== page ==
There’s a 1-ton great white shark headed for Texas

Ocearch.org has interactive tracking maps of each shark showing its pings. This map tracks a young white shark named Katharine. from her tag location at Cape Cod. Ocearch.org has interactive tracking maps of each shark showing its pings. This map tracks a young white shark named Katharine. from her tag location at Cape Cod.

A one-ton great white shark is cutting through the Gulf of Mexico toward Texas, pinging radars along the way and allowing scientists to track her progress.

The 14-foot-long, 2,300-pound fish, called Katharine, was first tagged by scientists last year off of Cape Cod, the Houston Chronicle reported. Researchers told the newspaper that a satellite on Sunday placed her about 140 miles west of Sarasota, Fla. If she keeps to her current course, it’s estimated she will reach the mouth of the Mississippi River within a week and then enter the waters of the Lone Star State.

Katharine’s tag sends a signal to the group Ocearch when she comes to the surface. So far, the group has tracked her a total of 4,800 miles.

Chris Fischer, founder of the group, told ABC News that if she doesn’t return to Cape Cod this summer, that could mean she’s pregnant and will have a “pup” in about a year.

“We’re thrilled with Katharine. The project has been open source so the public can track it in real time, and we’ve gotten a massive tidal wave of enthusiasm for it,” he said.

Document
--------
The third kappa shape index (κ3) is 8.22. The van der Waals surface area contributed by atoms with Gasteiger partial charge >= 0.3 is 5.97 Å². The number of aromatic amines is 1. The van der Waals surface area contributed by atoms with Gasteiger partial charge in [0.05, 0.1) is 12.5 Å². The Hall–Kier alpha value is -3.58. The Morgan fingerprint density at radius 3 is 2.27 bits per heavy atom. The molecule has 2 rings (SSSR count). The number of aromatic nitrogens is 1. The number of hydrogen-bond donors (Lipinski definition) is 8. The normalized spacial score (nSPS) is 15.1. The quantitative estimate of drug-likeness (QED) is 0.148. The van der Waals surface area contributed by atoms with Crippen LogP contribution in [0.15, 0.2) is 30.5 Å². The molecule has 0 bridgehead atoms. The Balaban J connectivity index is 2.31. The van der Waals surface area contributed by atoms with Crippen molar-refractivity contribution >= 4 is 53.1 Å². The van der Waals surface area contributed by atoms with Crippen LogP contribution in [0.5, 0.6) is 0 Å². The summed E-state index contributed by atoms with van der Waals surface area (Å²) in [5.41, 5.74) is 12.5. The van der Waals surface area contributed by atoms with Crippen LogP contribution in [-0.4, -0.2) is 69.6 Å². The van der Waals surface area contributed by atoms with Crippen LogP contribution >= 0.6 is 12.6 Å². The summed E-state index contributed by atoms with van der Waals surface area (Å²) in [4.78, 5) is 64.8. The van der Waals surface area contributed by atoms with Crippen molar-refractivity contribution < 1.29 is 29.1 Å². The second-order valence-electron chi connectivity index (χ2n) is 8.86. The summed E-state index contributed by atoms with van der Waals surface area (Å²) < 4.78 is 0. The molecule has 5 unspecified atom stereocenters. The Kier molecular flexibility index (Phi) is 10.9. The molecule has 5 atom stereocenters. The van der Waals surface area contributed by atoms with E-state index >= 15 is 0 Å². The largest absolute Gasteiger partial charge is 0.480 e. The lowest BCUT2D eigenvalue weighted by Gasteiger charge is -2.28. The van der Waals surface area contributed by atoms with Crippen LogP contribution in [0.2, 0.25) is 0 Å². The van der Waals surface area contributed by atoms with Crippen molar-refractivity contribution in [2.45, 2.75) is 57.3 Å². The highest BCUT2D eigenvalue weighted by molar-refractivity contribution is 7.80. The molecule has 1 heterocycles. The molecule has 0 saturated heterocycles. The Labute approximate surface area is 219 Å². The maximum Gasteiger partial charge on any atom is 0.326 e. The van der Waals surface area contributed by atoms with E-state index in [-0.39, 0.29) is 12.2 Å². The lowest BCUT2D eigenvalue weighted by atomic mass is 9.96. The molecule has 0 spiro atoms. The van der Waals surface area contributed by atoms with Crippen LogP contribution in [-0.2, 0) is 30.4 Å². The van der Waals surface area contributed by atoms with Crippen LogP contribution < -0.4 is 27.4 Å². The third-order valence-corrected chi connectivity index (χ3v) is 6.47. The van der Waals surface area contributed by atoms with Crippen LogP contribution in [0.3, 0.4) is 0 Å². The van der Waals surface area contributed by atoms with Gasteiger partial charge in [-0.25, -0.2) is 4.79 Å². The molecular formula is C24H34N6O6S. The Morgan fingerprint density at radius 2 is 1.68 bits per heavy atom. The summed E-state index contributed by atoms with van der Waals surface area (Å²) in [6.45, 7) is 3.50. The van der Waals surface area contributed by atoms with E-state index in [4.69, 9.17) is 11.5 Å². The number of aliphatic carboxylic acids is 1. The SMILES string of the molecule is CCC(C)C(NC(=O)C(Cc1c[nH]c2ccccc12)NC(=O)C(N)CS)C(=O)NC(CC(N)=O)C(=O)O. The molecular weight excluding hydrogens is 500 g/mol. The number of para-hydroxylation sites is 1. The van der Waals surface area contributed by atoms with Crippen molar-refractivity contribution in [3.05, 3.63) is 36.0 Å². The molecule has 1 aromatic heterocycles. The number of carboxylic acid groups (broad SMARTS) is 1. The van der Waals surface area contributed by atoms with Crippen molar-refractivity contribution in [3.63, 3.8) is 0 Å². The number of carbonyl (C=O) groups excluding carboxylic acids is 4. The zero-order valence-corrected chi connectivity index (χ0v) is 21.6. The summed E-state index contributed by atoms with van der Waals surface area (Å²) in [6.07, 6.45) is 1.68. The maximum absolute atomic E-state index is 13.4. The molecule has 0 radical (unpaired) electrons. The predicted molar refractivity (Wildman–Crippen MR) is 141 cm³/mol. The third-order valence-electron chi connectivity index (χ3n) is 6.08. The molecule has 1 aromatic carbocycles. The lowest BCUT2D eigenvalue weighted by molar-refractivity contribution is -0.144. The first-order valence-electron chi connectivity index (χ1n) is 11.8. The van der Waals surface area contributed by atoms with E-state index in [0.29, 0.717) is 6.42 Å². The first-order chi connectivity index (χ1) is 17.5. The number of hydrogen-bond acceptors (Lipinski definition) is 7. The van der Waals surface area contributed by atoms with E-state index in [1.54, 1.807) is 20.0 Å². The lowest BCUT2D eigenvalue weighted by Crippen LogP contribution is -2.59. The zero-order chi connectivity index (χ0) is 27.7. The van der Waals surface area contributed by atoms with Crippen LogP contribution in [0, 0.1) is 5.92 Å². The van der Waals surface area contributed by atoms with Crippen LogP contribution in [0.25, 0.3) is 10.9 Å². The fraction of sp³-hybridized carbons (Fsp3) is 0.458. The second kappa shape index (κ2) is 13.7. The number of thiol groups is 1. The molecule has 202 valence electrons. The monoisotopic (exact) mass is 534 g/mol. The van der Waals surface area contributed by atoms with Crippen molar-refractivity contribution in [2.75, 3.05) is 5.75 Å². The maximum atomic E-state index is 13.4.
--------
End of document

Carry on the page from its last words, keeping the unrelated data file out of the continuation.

Katharine was named in honor of Katharine Lee Bates, a Cape Cod native and songwriter — perhaps best known for her poem and song “America the Beautiful,” according to Ocearch’s Web site.

Ocearch is also tracking another great white named Betsy, among others. As of June 5, she was about 120 miles west of Sanibel Island, Fla., according to news reports.

“Every track is giving us new information and going contrary to all the assumptions that we were going on,” Robert Hueter, director of the center for shark research at Mote Marine Laboratory, told the Chronicle. “Having them in the Gulf is something we thought happened in the winter time.”

Lindsey Bever is a national news reporter for The Washington Post. She writes for the Morning Mix news blog. Tweet her: @lindseybever

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